Ricky Stuart has offrered high praise for inaugural Canberra Raiders coach and former Kangaroos mentor Don Furner Sr after his death following a long illness.
The NRL club confirmed Furner, whose son is current Raiders chief executive Don Furner, passed away aged 87 on Monday night.
Furner coached Canberra between 1982 and 1986 before guiding the Raiders to their first grand final with co-coach Wayne Bennett in 1987.
“He had such a massive impact on the club and was around the club for many, many years after he finished coaching here before he did get quite ill,” Stuart said on Tuesday.
“His ability to recruit and manage players in the early parts of the Raiders foundation years was years beyond himself.
“The amount of Sydney players he attracted to the club here early which was wonderful for the club because it’s very hard to rebuild a club but it’s even harder to start a club.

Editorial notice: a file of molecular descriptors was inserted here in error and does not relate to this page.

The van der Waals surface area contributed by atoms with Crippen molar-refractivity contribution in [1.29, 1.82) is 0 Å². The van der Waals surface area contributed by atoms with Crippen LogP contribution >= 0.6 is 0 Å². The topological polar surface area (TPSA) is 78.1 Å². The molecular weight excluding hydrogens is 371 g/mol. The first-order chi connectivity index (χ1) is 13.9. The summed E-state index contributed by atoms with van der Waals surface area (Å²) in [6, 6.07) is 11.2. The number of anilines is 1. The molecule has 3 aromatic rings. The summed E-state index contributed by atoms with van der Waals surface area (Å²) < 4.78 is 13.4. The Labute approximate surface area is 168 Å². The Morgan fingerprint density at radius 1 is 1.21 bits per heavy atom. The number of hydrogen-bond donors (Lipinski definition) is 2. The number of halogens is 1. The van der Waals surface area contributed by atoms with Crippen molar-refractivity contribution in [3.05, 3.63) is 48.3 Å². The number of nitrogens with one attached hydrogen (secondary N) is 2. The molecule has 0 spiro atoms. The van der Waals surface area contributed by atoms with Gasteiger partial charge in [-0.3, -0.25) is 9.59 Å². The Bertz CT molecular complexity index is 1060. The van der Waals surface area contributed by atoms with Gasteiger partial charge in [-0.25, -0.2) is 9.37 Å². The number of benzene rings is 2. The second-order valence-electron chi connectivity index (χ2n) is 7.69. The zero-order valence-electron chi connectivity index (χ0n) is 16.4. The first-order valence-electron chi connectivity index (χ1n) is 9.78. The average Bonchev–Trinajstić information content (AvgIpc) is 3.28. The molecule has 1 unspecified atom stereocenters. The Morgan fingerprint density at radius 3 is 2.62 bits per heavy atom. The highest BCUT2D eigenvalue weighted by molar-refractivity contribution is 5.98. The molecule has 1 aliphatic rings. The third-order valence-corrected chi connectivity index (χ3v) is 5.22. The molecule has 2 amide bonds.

“There was some very quick success here under Don Furner.
“Winning that first grand final (in 1989) I still remember the joy they got out of what they had built and achieved and it was only seven years.
“It was five years to make a grand final and seven years to win a grand final. That’s unheard of, that comes off the back of great management and great coaching.”
Furner coached Australia between 1986 and 1988 and his other son David coached the Raiders between 2009 and 2013.
Stuart, who grew up with Furner Jr and has known the family almost all his life, revealed Furner Sr was the reason he played rugby union before switching to league with the Raiders.
“I remember being offered a contract here. Then Don told me to go and try and achieve the most you possibly could out of rugby union and then come back and talk to us and that was probably the greatest piece of advice that you could get as a young boy,” Stuart said.
“That was the man-management of Don; it wasn’t about the Raiders it was about the person. He gave me great advice and I always cherished that.
“He was a fun man to be around and I was very fortunate to have spent a lot of my childhood days at the Furner household and with old Don there as a father, he was a character and loving father.”